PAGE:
On every point now wrapped in time’s deep shade,
Into what wild grotesqueness by its flash
And fitful checquering is the picture made!
When I am glad or gay,
Let me walk forth into the brilliant sun,
And with congenial rays be shone upon;
When I am sad, or thought-bewitched would be,
Let me glide forth in moonlight’s mystery,
But never, while I live this changeful life,
This past and future with all wonders rife,
Never, bright flame, may be denied to me
Thy dear, life-imaging, close sympathy.
What but my hopes shot upward e’er so bright?
What but my fortunes sank so low in night?

Why art thou banished from our hearth and hall,
Thou who art welcomed and beloved by all?
Was thy existence then too fanciful
For our life’s common light, who are so dull?
Did thy bright gleam mysterious converse hold
With our congenial souls? secrets too bold?
Well, we are safe and strong, for now we sit
Beside a hearth where no dim shadows flit,
Where nothing cheers nor saddens, but a fire
Warms feet and hands — nor does to more aspire;
By whose compact, utilitarian heap,
The present may sit down and go to sleep,
Nor fear the ghosts who from the dim past walked,
And with us by the unequal light of the old wood-fire talked.

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Ah! what avails it thus to dream of thee,
Thou life above me, and aspire to be
A dweller in thy air serene and pure;
I wake, and must this lower life endure.

Look no more on me with sun-radiant eyes,
Mine droop so dimmed, in vain my weak sense tries
To find the color of this world of clay, —
Its hue has faded, its light died away.

In charity with life, how can I live?
What most I want, does it refuse to give.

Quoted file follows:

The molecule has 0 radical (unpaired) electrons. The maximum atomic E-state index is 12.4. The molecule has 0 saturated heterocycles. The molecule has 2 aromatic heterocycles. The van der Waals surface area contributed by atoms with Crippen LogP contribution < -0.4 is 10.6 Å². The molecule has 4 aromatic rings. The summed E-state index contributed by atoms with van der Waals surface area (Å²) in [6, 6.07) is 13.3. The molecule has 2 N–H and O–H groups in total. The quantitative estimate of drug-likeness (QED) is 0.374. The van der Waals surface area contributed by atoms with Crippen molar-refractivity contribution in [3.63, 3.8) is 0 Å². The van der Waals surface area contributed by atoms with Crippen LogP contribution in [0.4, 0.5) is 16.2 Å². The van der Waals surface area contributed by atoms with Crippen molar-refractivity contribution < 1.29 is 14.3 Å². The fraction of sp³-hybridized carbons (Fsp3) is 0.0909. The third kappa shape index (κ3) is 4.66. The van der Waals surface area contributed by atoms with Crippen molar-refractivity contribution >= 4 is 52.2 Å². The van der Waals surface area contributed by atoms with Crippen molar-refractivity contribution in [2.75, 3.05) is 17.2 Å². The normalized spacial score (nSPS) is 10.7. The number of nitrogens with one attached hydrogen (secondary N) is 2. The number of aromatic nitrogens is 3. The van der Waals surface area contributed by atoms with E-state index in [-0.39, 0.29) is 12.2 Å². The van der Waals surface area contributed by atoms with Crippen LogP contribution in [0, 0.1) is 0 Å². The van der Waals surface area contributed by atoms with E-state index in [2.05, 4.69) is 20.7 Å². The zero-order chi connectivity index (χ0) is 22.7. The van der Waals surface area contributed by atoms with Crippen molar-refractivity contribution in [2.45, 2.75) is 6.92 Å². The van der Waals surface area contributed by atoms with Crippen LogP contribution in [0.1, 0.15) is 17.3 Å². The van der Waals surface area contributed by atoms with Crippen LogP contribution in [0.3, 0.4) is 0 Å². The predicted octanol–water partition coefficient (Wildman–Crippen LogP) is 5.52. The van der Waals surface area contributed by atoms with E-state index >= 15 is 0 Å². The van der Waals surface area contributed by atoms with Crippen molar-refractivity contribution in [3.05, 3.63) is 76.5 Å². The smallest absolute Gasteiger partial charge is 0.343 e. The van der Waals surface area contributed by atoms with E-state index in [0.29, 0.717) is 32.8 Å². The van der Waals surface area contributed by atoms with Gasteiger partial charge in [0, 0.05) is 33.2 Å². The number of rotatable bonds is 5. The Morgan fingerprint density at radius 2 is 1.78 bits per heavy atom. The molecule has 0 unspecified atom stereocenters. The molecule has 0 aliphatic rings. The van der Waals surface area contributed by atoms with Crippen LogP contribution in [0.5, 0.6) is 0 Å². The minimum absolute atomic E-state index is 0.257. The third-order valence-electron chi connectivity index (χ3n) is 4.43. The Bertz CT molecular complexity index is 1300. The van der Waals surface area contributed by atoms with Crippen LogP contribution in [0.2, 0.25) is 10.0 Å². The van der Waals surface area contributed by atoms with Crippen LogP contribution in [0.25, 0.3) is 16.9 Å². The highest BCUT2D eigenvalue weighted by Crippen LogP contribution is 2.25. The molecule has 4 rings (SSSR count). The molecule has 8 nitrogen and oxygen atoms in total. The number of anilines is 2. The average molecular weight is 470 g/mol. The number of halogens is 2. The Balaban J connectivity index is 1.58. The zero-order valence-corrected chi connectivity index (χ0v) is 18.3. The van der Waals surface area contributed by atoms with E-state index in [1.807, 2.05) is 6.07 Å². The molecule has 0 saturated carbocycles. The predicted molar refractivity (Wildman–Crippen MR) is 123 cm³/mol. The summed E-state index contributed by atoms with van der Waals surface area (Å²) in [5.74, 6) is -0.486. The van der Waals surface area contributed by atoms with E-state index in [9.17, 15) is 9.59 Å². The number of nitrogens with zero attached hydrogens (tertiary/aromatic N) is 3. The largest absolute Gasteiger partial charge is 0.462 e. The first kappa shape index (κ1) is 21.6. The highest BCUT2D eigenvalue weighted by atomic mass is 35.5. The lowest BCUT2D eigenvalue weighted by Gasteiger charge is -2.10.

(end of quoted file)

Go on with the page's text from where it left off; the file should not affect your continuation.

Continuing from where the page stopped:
Thou, who hast laid this spell upon my soul,
Must be to me henceforth a hope and goal.

Away, thou vision! Now must there be wrought
Armor from life in which may yet be fought
A way to thee, — thy memory shall inspire,
Although thy presence is consuming fire.

As one who may not linger in the halls,
And fair domains of this ancestral home,
Goes forth to labor, yet resolves those walls,
Redeemed, shall see his old age cease to roam, —

So exile I myself, thou dream of youth,
Thou castle where my wild thoughts wandered free,
Yet, bear a heart, which, through its love and truth,
Shall earn a right to throb its last with thee.

To work! with heart resigned, and spirit strong,
Subdued by patient toil Time’s heavy wrong;
Through nature’s dullest, as her brightest ways
We will march onward, singing to thy praise.

Yet when our souls are in new forms arrayed,
Like thine, immortal, by immortal aid,
And with forgiving blessing stand beside
The clay in which they toiled and long were tried.

When comes that solemn “undetermined” hour,
Light of the soul’s light! present be thy power ;
And welcome be thou, as a friend who waits